3 Wonderfully Uncommon Reasons to Form Better Habits
As we race away into the New Year, consider these very personal and fundamental bonuses to making and sticking to your resolutions.
Eat healthier. Exercise more. Be more productive. Read faster. Be friendlier. Sleep better.
Welcome to the New Year, a time when people set resolutions to form better habits and lead better lives.
Understandably, a lot of the articles, videos and other resources about starting off the New Year focus on which habits are best and the steps you need to take to achieve them. They outline the goals, plans and actions we need to make our resolutions a reality.
If you’re looking for 10 tips on how to lose 100 pounds in 90 days, then this article isn’t for you. Instead, why not consider some of the underlying and lesser-talked about benefits of kicking bad habits and forming better ones this year.
1. Challenging your norms.
Why is it that you sneak sweets and junk food so often? How come you’re always so tired in the morning? Why can’t you get your butt to the gym?
If your answer for poor habits is “That’s just the way I am/the way things are” then you’re probably underestimating yourself. Stop. Think about your actions and why you’ve taken them perpetually over time. You might learn a lot.
Take personal finance advisor and entrepreneur Ramit Sethi for example. When he stopped to analyze himself and why he wasn’t going to the gym, he realized something simple that he’d never considered previously: His closet was in a different room, separate from his bedroom. Instead of getting up in the cold to put on clothes, it was easier to just stay in bed.
“Once I realized this, I folded my clothes and shoes the night before. When I woke up the next morning, I would roll over and see my gym clothes sitting on the floor. The result? My gym attendance soared by over 300%.”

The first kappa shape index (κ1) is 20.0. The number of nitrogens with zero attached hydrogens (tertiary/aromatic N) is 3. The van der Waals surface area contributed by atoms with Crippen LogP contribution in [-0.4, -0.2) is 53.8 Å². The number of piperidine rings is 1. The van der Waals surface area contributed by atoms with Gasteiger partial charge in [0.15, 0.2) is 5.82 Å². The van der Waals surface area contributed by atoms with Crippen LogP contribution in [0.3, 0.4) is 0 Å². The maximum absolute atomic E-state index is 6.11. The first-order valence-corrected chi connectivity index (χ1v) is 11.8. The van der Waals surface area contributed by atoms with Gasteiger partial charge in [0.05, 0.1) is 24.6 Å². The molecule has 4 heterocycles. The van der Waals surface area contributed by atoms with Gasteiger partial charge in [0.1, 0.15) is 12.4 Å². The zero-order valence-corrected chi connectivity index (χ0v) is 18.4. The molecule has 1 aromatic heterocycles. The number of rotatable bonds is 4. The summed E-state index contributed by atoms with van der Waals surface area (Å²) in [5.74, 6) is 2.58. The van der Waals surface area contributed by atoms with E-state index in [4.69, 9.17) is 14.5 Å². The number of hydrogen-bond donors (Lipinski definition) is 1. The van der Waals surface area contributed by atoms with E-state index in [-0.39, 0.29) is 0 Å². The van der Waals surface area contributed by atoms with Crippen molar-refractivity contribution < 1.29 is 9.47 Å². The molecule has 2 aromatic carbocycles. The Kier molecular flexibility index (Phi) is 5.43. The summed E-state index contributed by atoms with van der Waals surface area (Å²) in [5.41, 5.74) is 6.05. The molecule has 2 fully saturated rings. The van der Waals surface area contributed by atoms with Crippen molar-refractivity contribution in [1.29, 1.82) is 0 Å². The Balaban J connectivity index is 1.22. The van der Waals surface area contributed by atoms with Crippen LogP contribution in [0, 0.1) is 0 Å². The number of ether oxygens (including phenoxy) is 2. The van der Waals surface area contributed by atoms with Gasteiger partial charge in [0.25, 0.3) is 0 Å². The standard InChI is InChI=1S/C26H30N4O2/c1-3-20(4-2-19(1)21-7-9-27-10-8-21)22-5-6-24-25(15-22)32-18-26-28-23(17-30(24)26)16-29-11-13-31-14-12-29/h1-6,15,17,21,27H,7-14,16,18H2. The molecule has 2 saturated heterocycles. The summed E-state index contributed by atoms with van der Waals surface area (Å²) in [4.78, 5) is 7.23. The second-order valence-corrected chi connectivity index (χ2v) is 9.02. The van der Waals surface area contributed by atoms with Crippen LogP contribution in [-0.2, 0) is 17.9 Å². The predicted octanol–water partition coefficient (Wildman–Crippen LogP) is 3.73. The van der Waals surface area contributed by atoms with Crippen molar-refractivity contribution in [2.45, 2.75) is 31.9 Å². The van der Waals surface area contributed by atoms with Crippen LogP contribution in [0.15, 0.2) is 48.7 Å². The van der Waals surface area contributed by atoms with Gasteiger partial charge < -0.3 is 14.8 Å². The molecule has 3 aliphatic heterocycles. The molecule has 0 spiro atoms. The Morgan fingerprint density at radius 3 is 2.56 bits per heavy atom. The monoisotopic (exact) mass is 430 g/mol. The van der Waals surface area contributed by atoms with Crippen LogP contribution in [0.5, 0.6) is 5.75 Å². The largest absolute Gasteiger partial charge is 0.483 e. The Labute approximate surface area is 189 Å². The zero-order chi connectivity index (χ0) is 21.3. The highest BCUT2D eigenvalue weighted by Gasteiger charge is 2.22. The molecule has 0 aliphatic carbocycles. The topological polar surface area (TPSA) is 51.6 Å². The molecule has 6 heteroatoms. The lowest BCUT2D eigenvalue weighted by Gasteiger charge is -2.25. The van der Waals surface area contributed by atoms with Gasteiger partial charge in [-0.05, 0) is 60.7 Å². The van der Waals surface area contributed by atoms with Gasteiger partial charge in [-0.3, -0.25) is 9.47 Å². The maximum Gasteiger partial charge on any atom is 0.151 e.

Forming a new habit is your chance to examine your life—or at least one important aspect of it—and figure out why you’ve been making the decisions that lead to the habits you want or need to change.
2. Taking control.
We don’t have to be the sum of randomized actions and results, based simply on moral and civil codes. It’s up to each one of us individually to take control of our actions and maximize the results.
It’s the same in business. There’s nothing you do without careful research and consideration in order to maximize productivity, profits, etc.
You’re your own boss. You control your thoughts and actions; these things aren’t up to chance. Having the ability to make significant changes to your life is empowering, so long as you seize the opportunity.
Take control. Be the entrepreneur of yourself, 100 percent.
3. Achieving clearer self-awareness.
Some people say it takes only 21 days to form a new habit. Others say that just isn’t true. However long it takes, habit formation is a personal journey; one that requires desire, motivation, dedication, perseverance and change.
Habit formation takes you out of your comfort zone, to a place of self-discovery. If you’re getting into shape, how far can you push yourself physically? If you’re trying to eat better, how much temptation can you withstand?
Figure out what was required to succeed or why it was that you failed. Either way, you can obtain a clearer sense of your personal limits and, hopefully, how to achieve your goals—and sustain them—within your constraints.
As Benjamin Franklin said, “Your net worth to the world is usually determined by what remains after your bad habits are subtracted from your good ones.” Not only to the world, but to yourself as well.
Jason Fell is director of native content for Entrepreneur, managing the Entrepreneur Partner Studio, which creates dynamic and compelling content for our partners. He previously served as Entrepreneur.com's managing editor and as the technology editor prior to that.